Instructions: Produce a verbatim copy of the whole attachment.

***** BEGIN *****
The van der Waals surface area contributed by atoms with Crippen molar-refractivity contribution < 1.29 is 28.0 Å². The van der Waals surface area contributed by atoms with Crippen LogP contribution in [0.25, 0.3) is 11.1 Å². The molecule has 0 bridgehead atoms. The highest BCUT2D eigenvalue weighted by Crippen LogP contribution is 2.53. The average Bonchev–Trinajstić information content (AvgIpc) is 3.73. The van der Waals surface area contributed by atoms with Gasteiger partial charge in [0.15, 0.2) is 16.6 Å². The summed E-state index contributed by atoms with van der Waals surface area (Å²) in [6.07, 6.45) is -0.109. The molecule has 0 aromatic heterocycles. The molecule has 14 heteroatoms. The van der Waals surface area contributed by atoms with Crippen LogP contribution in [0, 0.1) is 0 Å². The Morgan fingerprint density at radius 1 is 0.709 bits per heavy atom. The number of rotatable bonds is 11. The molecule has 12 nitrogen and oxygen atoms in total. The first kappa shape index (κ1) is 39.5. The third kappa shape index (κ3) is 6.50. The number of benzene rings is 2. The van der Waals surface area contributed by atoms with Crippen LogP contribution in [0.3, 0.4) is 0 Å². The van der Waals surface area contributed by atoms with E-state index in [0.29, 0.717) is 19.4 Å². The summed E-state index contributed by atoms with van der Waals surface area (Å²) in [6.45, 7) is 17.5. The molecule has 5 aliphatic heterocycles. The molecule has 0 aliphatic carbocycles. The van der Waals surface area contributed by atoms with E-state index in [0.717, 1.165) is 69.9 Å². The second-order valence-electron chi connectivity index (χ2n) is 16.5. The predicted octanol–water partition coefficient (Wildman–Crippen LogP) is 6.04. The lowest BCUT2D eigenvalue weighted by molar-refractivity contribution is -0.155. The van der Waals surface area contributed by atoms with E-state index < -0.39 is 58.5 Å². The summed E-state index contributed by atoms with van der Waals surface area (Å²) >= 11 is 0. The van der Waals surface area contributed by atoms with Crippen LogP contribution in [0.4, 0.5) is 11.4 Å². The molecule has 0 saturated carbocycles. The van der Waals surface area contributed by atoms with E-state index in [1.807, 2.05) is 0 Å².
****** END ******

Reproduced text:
The van der Waals surface area contributed by atoms with Crippen molar-refractivity contribution < 1.29 is 28.0 Å². The van der Waals surface area contributed by atoms with Crippen LogP contribution in [0.25, 0.3) is 11.1 Å². The molecule has 0 bridgehead atoms. The highest BCUT2D eigenvalue weighted by Crippen LogP contribution is 2.53. The average Bonchev–Trinajstić information content (AvgIpc) is 3.73. The van der Waals surface area contributed by atoms with Gasteiger partial charge in [0.15, 0.2) is 16.6 Å². The summed E-state index contributed by atoms with van der Waals surface area (Å²) in [6.07, 6.45) is -0.109. The molecule has 0 aromatic heterocycles. The molecule has 14 heteroatoms. The van der Waals surface area contributed by atoms with Crippen LogP contribution in [0, 0.1) is 0 Å². The Morgan fingerprint density at radius 1 is 0.709 bits per heavy atom. The number of rotatable bonds is 11. The molecule has 12 nitrogen and oxygen atoms in total. The first kappa shape index (κ1) is 39.5. The third kappa shape index (κ3) is 6.50. The number of benzene rings is 2. The van der Waals surface area contributed by atoms with Crippen LogP contribution in [0.3, 0.4) is 0 Å². The van der Waals surface area contributed by atoms with E-state index in [0.29, 0.717) is 19.4 Å². The summed E-state index contributed by atoms with van der Waals surface area (Å²) in [6.45, 7) is 17.5. The molecule has 5 aliphatic heterocycles. The molecule has 0 aliphatic carbocycles. The van der Waals surface area contributed by atoms with E-state index in [0.717, 1.165) is 69.9 Å². The second-order valence-electron chi connectivity index (χ2n) is 16.5. The predicted octanol–water partition coefficient (Wildman–Crippen LogP) is 6.04. The lowest BCUT2D eigenvalue weighted by molar-refractivity contribution is -0.155. The van der Waals surface area contributed by atoms with E-state index < -0.39 is 58.5 Å². The summed E-state index contributed by atoms with van der Waals surface area (Å²) >= 11 is 0. The van der Waals surface area contributed by atoms with Crippen LogP contribution in [0.4, 0.5) is 11.4 Å². The molecule has 0 saturated carbocycles. The van der Waals surface area contributed by atoms with E-state index in [1.807, 2.05) is 0 Å².